Ira Sullivan, Jane Bunnett playing first Miami Downtown Jazz Fest

Correspondent

The South Florida jazz scene has been enjoying more than just a moment in the sun. Trumpeter Brian Lynch, who teaches at the Frost School of Music at the University of Miami, was nominated for a 2017 Grammy Award. New York-based pianist Emmet Cohen, who graduated from UM and was a finalist at the Thelonious Monk International Piano Competition in 2011, has just released a recording with legendary jazz drummer Jimmy Cobb. And saxophonist Jason Hainsworth, who directs the Jazz Studies program at Broward College, has earned space on the JazzWeek charts with his second album, “Third Ward Stories.”

These three standouts are among the powerful lineup of artists who will be performing at the inaugural edition of the Miami Downtown Jazz Festival, taking place Feb. 24-25 on various downtown stages. With the exception of the Feb. 25 Bayfront Park Amphitheater concert, all shows are free. Further elevating South Florida’s credibility as a jazz powerhouse, a crew from “Jazz Night in America,” a national radio program hosted by jazz bassist Christian McBride, will be recording music and interviewing artists for a future broadcast.

While not every festival artist has a South Florida pedigree, most have at least a connection to the area, personally, professionally or spiritually. New York-based saxophonist and flutist Paquito D’Rivera, a National Endowment for the Arts Jazz Master, has received a hero’s welcome on local stages since defecting from his native Cuba in 1981.

“Paquito’s almost a South Florida resident,” says WDNA-FM general manager Maggie Pelleya, whose Miami-based jazz station is hosting the event. Pelleya, who last year received a Jazz Heroes Award from the Jazz Journalists Association, also mentions D’Rivera’s bandmates for his performance — violinist Federico Britos and flutist Nestor Torres — both of whom call South Florida home. “We just wanted to highlight the incredible amount of talent that’s down here,” she says.

That talent also encompasses stalwarts such as saxophonist, flutist and trumpeter Ira Sullivan, who played with Charlie Parker and Red Rodney before moving to South Florida from Chicago in the 1960s; Trinidadian steel-pan virtuoso Othello Molineaux, whose chiming tropical tones set a high standard in the contemporary-jazz world alongside Monty Alexander and Jaco Pastorius; Nuyorican percussionist Sammy Figueroa, whose versatility and acumen put him on the speed dial of artists from David Bowie to Sonny Rollins; and versatile violinist and vocalist Nicole Yarling, who toured with Jimmy Buffett, recorded with jazz great Joe Williams and received a 2015 JJA Jazz Heroes Award for her educational efforts.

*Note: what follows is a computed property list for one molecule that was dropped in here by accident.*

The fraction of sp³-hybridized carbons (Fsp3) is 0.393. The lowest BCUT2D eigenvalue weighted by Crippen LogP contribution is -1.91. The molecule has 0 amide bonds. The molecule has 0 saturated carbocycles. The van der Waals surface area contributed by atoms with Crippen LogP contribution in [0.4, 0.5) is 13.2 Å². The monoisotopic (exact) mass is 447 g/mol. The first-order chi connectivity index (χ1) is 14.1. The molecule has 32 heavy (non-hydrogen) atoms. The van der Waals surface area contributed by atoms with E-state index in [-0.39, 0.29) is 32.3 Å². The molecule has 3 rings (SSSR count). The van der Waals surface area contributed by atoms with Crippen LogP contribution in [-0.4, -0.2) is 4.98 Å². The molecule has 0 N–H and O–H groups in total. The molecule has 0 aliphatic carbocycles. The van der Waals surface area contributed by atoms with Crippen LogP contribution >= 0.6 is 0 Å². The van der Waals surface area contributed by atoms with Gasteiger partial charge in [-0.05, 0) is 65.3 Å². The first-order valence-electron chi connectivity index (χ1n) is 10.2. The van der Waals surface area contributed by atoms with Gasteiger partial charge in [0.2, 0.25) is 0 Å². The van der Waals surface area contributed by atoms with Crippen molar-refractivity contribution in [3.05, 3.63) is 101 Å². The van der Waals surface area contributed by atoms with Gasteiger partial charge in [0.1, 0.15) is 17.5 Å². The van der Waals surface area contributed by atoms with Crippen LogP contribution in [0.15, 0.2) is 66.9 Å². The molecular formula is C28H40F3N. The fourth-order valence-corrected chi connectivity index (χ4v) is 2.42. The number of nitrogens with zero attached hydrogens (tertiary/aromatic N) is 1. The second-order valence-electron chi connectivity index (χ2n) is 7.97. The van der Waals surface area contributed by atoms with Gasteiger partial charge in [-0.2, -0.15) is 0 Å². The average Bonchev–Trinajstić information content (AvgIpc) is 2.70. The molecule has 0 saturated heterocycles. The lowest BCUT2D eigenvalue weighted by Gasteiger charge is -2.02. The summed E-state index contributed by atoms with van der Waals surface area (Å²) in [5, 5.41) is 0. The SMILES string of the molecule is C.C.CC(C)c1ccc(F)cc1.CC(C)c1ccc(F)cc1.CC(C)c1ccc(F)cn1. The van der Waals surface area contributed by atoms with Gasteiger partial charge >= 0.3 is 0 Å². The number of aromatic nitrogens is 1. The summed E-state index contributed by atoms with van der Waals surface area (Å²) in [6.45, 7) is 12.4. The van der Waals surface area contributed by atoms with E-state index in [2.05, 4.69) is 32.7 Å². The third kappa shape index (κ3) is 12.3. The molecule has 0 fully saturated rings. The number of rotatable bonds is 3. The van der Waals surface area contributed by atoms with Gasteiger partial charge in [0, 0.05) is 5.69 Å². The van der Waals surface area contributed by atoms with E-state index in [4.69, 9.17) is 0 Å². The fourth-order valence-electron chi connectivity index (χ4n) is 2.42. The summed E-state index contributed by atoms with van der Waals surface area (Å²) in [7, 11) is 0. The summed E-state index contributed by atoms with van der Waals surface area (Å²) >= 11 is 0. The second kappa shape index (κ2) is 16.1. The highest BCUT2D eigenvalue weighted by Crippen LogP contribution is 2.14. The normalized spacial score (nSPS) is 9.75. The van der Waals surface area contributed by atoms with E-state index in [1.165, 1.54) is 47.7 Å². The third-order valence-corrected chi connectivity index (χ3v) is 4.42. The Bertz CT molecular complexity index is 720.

More recent additions to the South Florida jazz community, bluesy baritone vocalist Kevin Mahogany and Cuban-born drummer Dafnis Prieto — both of whom teach at UM — will also headline stages. And then, there are the incredibly skilled musicians who back the headliners, including brothers Mike and Nicky Orta, on piano and bass, respectively; pianist Mike Gerber; and drummer John Yarling, all mainstays on the South Florida jazz scene for decades.

Miami’s reputation as the Gateway to the Americas strongly flavors the festival’s content, which sways to a variety of Latin rhythms. In addition to disparate sets by D’Rivera, Figueroa, Prieto and Lynch — whose Grammy-nominated new album, “Madera Latino” (it lost to Chucho Valdes’ “Tribute to Irakere”), is a sizzling Latin take on the music of trumpeter Woody Shaw — the festival will also present Canadian saxophonist and flutist Jane Bunnett’s all-Cubana ensemble Maqueque.

Pelleya says she was a bit concerned that the government’s tightening visa restrictions might affect the Cuban musicians, who will be making their South Florida debut. But the band has been touring the U.S. behind their new recording, “Oddara,” which seamlessly blends traditional and contemporary Latin jazz, and have thus far not encountered any problems.

The sound of the flute provides a silvery thread connecting many of the festival’s artists and tying them to superstar Hubert Laws, another NEA Jazz Master. During his 50-plus-year career, Laws has proven a major contemporary-jazz-world influence, particularly through his soulful 1970s work alongside the likes of Ron Carter, Freddie Hubbard and George Benson. Laws anchors the multiartist Saturday-night Bayfront concert, the only ticketed event of the festival.

The concept of a largely free festival was important to Pelleya and her WDNA colleagues, who won a $75,000 grant from the Knight Foundation that required them to match the funds dollar for dollar. And the six different venues, from the Olympia Theater lobby to Miami Dade College to the HistoryMiami Museum, also further their mission to introduce audiences to the streets beyond the AmericanAirlines Arena and the Arsht Center.

“Since we’ve been doing concerts for so many years at the station, we’ve been thinking about doing a festival for quite a while,” Pelleya says. “And when the Knight Arts Challenge came up, we proposed the idea, and they liked it. So we set about thinking, dreaming, about what we would like to do, and we came up with this idea of bringing people downtown.”

The Miami Downtown Jazz Festival takes place noon-9 p.m. Friday, Feb. 24 at various venues. Admission is free. The festival continues 11 a.m.-11 p.m. Saturday, Feb. 25 at Bayfront Park, 301 N. Biscayne Blvd. Admission is $30-$100 through Ticketmaster. For tickets and a complete schedule, call 305-662-8889 or go to MiamiDowntownJazzFestival.org.

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